Islamic Voice A Monthly English Magazine


 JAMADI-AWWAL / JAMADI THANI
JUNE 2004
Volume 17-06 No : 210

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Let's Bank on Micro-Credit

Let's Bank on Micro-Credit

The community is never tired of proclaiming that interest is haram. With Muslim managed banks collapsing like a pack of cards, it is time to establish micro-credit institutions

By Mohammed Hanif Lakdawala

¨Mubashira, 28, a housewife visits the jeweller at Bandra to take a loan of 25,000 against her ornaments agreeing to pay 10 per cent interest per month.

¨Sana, 48,wife of a declining business man visits the jeweller at Agripada for a loan of 3,00,000 not thinking twice, at the 4 per cent interest rate per month.

¨Zaitunbi, 32,a slum dweller regularly visits a jeweller at Bhendi Bazar to pay monthly interest of Rs 500.She has taken a loan of 15,000 for her husband’s medical treatment.

A unique characteristic of Bandra, Agripada, and Bhendi Bazar, all pre-dominant Muslim areas are, the networks of jewellers who are more interested in giving loans rather than selling gold ornaments.

These jewellers cater to all classes of the Muslim community- slum dwellers, middle class and the elite class. Their monthly rate of interest is anywhere between 4 per cent to 10 per cent every month with compound interest rate.

The community is never tired of proclaiming that interest is haram. It is exactly such type of exploitative interest, which Islam has forbidden, but the community is oblivious of these exploiters who many a time take the help of anti-social elements to recover their dues with interest.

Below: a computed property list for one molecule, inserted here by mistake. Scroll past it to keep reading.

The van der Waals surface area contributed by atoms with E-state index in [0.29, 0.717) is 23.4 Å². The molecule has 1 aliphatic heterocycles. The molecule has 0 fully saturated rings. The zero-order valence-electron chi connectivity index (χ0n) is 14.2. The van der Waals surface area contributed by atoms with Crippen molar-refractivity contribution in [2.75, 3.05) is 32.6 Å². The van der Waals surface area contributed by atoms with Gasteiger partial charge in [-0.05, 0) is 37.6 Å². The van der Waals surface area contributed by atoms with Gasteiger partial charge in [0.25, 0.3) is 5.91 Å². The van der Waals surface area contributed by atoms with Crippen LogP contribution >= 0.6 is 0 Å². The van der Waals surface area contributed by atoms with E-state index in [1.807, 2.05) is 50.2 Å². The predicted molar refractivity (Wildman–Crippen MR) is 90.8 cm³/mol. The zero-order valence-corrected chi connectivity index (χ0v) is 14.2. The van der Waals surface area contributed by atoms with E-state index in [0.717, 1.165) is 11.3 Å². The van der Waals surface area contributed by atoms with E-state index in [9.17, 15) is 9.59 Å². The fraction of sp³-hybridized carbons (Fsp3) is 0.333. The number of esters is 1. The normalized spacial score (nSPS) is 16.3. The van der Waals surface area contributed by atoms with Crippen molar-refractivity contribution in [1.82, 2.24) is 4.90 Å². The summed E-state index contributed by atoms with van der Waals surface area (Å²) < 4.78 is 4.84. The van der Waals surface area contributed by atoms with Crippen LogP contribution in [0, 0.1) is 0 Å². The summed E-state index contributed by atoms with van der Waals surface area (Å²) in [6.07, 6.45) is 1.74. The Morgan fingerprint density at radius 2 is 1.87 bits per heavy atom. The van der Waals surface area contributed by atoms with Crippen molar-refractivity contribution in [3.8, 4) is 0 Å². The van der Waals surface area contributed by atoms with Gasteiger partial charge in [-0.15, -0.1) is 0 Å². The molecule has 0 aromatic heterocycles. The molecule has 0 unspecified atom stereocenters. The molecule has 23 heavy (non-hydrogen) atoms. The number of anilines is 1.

One of the remedies for such type of exploitative loan providers is making micro-credit available to the poor. The term ‘micro’ is, used to denote the small size of loans vis-à-vis those of the mainstream credit market. The clientele is those who are not able to, or have difficulty in, accessing mainstream credit.

It is interesting to note that according to a case study of Mahila Milan Bank, the poor used to borrow in times of desperate need from Pathans/money lenders, pawnbrokers at an interest rate of 10 per cent per month. But on joining saving groups of Mahila Milan Bank, they have been completely relieved from the clutches of such sharks.

The fact is that micro-credit services have existed from time immemorial through chit funds, pawnbrokers and the ubiquitous money-lender (collectively known as the informal credit market). The money-lender, made infamous by the media, however, had and continues to have, a large number of good reasons to survive. It is true that in the last four decades the proportion of informal credit has halved, but the moneylender continues to hold the majority of the market within this sector.